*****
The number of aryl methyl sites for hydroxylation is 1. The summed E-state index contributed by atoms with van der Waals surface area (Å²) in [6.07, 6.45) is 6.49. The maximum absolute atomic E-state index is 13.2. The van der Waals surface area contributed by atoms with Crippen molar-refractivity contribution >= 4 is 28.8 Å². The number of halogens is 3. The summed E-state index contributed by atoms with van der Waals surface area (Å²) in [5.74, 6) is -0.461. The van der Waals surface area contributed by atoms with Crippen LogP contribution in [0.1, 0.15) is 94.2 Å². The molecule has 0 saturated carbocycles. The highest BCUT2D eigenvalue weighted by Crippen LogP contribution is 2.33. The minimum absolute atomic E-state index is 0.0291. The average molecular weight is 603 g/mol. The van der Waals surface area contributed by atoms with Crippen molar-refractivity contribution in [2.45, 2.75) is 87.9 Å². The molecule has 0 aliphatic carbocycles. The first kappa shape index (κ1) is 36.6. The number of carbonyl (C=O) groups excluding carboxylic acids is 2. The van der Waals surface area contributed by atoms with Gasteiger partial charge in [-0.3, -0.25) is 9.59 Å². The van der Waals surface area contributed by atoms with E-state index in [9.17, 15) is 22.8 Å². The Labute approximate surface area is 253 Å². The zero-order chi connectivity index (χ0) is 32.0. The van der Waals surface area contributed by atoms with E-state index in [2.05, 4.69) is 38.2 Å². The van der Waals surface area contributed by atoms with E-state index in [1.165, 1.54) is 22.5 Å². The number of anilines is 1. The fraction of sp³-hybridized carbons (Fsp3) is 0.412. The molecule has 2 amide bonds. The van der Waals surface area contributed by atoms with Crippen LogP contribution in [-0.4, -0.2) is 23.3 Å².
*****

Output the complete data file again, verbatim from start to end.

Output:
The number of aryl methyl sites for hydroxylation is 1. The summed E-state index contributed by atoms with van der Waals surface area (Å²) in [6.07, 6.45) is 6.49. The maximum absolute atomic E-state index is 13.2. The van der Waals surface area contributed by atoms with Crippen molar-refractivity contribution >= 4 is 28.8 Å². The number of halogens is 3. The summed E-state index contributed by atoms with van der Waals surface area (Å²) in [5.74, 6) is -0.461. The van der Waals surface area contributed by atoms with Crippen LogP contribution in [0.1, 0.15) is 94.2 Å². The molecule has 0 saturated carbocycles. The highest BCUT2D eigenvalue weighted by Crippen LogP contribution is 2.33. The minimum absolute atomic E-state index is 0.0291. The average molecular weight is 603 g/mol. The van der Waals surface area contributed by atoms with Crippen molar-refractivity contribution in [2.45, 2.75) is 87.9 Å². The molecule has 0 aliphatic carbocycles. The first kappa shape index (κ1) is 36.6. The number of carbonyl (C=O) groups excluding carboxylic acids is 2. The van der Waals surface area contributed by atoms with Gasteiger partial charge in [-0.3, -0.25) is 9.59 Å². The van der Waals surface area contributed by atoms with E-state index in [9.17, 15) is 22.8 Å². The Labute approximate surface area is 253 Å². The zero-order chi connectivity index (χ0) is 32.0. The van der Waals surface area contributed by atoms with E-state index in [2.05, 4.69) is 38.2 Å². The van der Waals surface area contributed by atoms with E-state index in [1.165, 1.54) is 22.5 Å². The number of anilines is 1. The fraction of sp³-hybridized carbons (Fsp3) is 0.412. The molecule has 2 amide bonds. The van der Waals surface area contributed by atoms with Crippen LogP contribution in [-0.4, -0.2) is 23.3 Å².